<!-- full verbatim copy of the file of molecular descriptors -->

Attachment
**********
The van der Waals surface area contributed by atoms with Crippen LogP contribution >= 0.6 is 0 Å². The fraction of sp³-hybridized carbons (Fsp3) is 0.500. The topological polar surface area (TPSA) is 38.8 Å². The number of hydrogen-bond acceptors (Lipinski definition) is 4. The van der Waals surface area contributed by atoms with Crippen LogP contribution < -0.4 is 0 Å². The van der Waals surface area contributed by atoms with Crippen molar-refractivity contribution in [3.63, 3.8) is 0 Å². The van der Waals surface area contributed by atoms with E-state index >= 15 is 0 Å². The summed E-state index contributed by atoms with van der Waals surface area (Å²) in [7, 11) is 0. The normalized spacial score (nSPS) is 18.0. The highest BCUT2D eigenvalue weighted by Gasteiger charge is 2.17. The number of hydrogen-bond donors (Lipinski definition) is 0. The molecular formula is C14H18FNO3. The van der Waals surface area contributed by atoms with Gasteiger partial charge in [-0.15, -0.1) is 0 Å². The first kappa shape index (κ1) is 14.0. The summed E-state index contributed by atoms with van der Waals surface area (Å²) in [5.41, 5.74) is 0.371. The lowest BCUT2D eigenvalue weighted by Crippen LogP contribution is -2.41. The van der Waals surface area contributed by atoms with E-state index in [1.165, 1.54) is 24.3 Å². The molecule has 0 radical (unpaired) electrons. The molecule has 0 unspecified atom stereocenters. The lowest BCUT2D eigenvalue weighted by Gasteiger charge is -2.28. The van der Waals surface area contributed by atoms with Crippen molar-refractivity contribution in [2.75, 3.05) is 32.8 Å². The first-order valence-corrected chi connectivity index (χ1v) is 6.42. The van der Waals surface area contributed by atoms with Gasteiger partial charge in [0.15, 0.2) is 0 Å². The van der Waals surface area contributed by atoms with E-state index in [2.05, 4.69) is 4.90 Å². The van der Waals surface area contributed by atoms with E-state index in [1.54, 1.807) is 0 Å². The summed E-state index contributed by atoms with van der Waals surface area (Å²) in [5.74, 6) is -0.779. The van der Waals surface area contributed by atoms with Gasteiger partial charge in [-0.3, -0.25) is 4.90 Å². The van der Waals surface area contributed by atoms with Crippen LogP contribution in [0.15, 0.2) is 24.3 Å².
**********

The van der Waals surface area contributed by atoms with Crippen LogP contribution >= 0.6 is 0 Å². The fraction of sp³-hybridized carbons (Fsp3) is 0.500. The topological polar surface area (TPSA) is 38.8 Å². The number of hydrogen-bond acceptors (Lipinski definition) is 4. The van der Waals surface area contributed by atoms with Crippen LogP contribution < -0.4 is 0 Å². The van der Waals surface area contributed by atoms with Crippen molar-refractivity contribution in [3.63, 3.8) is 0 Å². The van der Waals surface area contributed by atoms with E-state index >= 15 is 0 Å². The summed E-state index contributed by atoms with van der Waals surface area (Å²) in [7, 11) is 0. The normalized spacial score (nSPS) is 18.0. The highest BCUT2D eigenvalue weighted by Gasteiger charge is 2.17. The number of hydrogen-bond donors (Lipinski definition) is 0. The molecular formula is C14H18FNO3. The van der Waals surface area contributed by atoms with Gasteiger partial charge in [-0.15, -0.1) is 0 Å². The first kappa shape index (κ1) is 14.0. The summed E-state index contributed by atoms with van der Waals surface area (Å²) in [5.41, 5.74) is 0.371. The lowest BCUT2D eigenvalue weighted by Crippen LogP contribution is -2.41. The van der Waals surface area contributed by atoms with E-state index in [1.165, 1.54) is 24.3 Å². The molecule has 0 radical (unpaired) electrons. The molecule has 0 unspecified atom stereocenters. The lowest BCUT2D eigenvalue weighted by Gasteiger charge is -2.28. The van der Waals surface area contributed by atoms with Crippen molar-refractivity contribution in [2.75, 3.05) is 32.8 Å². The first-order valence-corrected chi connectivity index (χ1v) is 6.42. The van der Waals surface area contributed by atoms with Gasteiger partial charge in [0.15, 0.2) is 0 Å². The van der Waals surface area contributed by atoms with E-state index in [2.05, 4.69) is 4.90 Å². The van der Waals surface area contributed by atoms with E-state index in [1.54, 1.807) is 0 Å². The summed E-state index contributed by atoms with van der Waals surface area (Å²) in [5.74, 6) is -0.779. The van der Waals surface area contributed by atoms with Gasteiger partial charge in [-0.3, -0.25) is 4.90 Å². The van der Waals surface area contributed by atoms with Crippen LogP contribution in [0.15, 0.2) is 24.3 Å².